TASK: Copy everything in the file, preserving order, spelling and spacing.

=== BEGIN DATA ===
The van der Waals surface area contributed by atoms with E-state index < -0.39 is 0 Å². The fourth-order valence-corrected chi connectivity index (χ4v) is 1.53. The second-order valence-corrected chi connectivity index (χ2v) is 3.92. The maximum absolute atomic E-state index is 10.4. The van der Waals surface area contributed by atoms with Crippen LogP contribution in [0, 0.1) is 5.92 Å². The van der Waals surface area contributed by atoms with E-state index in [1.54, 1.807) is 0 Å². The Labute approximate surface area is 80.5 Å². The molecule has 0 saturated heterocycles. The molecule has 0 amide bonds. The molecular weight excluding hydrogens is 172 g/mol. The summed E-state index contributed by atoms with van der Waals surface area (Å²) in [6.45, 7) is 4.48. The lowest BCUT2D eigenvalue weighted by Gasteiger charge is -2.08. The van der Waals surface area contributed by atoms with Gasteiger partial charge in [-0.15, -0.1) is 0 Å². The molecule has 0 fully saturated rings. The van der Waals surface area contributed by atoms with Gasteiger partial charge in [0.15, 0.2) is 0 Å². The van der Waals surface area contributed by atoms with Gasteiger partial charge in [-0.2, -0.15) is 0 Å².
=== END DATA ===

The van der Waals surface area contributed by atoms with E-state index < -0.39 is 0 Å². The fourth-order valence-corrected chi connectivity index (χ4v) is 1.53. The second-order valence-corrected chi connectivity index (χ2v) is 3.92. The maximum absolute atomic E-state index is 10.4. The van der Waals surface area contributed by atoms with Crippen LogP contribution in [0, 0.1) is 5.92 Å². The van der Waals surface area contributed by atoms with E-state index in [1.54, 1.807) is 0 Å². The Labute approximate surface area is 80.5 Å². The molecule has 0 saturated heterocycles. The molecule has 0 amide bonds. The molecular weight excluding hydrogens is 172 g/mol. The summed E-state index contributed by atoms with van der Waals surface area (Å²) in [6.45, 7) is 4.48. The lowest BCUT2D eigenvalue weighted by Gasteiger charge is -2.08. The van der Waals surface area contributed by atoms with Gasteiger partial charge in [-0.15, -0.1) is 0 Å². The molecule has 0 fully saturated rings. The van der Waals surface area contributed by atoms with Gasteiger partial charge in [0.15, 0.2) is 0 Å². The van der Waals surface area contributed by atoms with Gasteiger partial charge in [-0.2, -0.15) is 0 Å².